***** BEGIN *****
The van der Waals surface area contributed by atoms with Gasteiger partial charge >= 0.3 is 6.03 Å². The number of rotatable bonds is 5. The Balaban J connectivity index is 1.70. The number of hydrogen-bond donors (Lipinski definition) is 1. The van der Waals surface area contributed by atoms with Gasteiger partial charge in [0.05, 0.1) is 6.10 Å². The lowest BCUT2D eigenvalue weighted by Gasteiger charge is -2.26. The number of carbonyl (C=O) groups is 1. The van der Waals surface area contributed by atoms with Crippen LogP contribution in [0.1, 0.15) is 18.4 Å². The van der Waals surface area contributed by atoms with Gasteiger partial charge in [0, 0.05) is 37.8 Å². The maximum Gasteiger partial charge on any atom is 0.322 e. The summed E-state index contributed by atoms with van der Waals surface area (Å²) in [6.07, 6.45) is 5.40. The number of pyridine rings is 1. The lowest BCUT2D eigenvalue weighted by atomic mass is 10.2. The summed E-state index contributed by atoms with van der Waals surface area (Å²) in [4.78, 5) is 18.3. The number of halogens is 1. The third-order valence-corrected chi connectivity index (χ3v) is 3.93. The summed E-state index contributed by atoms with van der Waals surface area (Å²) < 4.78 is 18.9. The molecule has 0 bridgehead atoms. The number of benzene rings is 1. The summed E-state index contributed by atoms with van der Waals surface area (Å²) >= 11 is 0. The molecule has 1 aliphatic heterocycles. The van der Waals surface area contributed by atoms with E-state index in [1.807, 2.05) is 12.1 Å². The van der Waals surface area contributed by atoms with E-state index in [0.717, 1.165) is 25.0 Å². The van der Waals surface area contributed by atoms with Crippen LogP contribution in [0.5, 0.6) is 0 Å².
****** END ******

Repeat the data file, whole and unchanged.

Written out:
The van der Waals surface area contributed by atoms with Gasteiger partial charge >= 0.3 is 6.03 Å². The number of rotatable bonds is 5. The Balaban J connectivity index is 1.70. The number of hydrogen-bond donors (Lipinski definition) is 1. The van der Waals surface area contributed by atoms with Gasteiger partial charge in [0.05, 0.1) is 6.10 Å². The lowest BCUT2D eigenvalue weighted by Gasteiger charge is -2.26. The number of carbonyl (C=O) groups is 1. The van der Waals surface area contributed by atoms with Crippen LogP contribution in [0.1, 0.15) is 18.4 Å². The van der Waals surface area contributed by atoms with Gasteiger partial charge in [0, 0.05) is 37.8 Å². The maximum Gasteiger partial charge on any atom is 0.322 e. The summed E-state index contributed by atoms with van der Waals surface area (Å²) in [6.07, 6.45) is 5.40. The number of pyridine rings is 1. The lowest BCUT2D eigenvalue weighted by atomic mass is 10.2. The summed E-state index contributed by atoms with van der Waals surface area (Å²) in [4.78, 5) is 18.3. The number of halogens is 1. The third-order valence-corrected chi connectivity index (χ3v) is 3.93. The summed E-state index contributed by atoms with van der Waals surface area (Å²) < 4.78 is 18.9. The molecule has 0 bridgehead atoms. The number of benzene rings is 1. The summed E-state index contributed by atoms with van der Waals surface area (Å²) >= 11 is 0. The molecule has 1 aliphatic heterocycles. The van der Waals surface area contributed by atoms with E-state index in [1.807, 2.05) is 12.1 Å². The van der Waals surface area contributed by atoms with E-state index in [0.717, 1.165) is 25.0 Å². The van der Waals surface area contributed by atoms with Crippen LogP contribution in [0.5, 0.6) is 0 Å².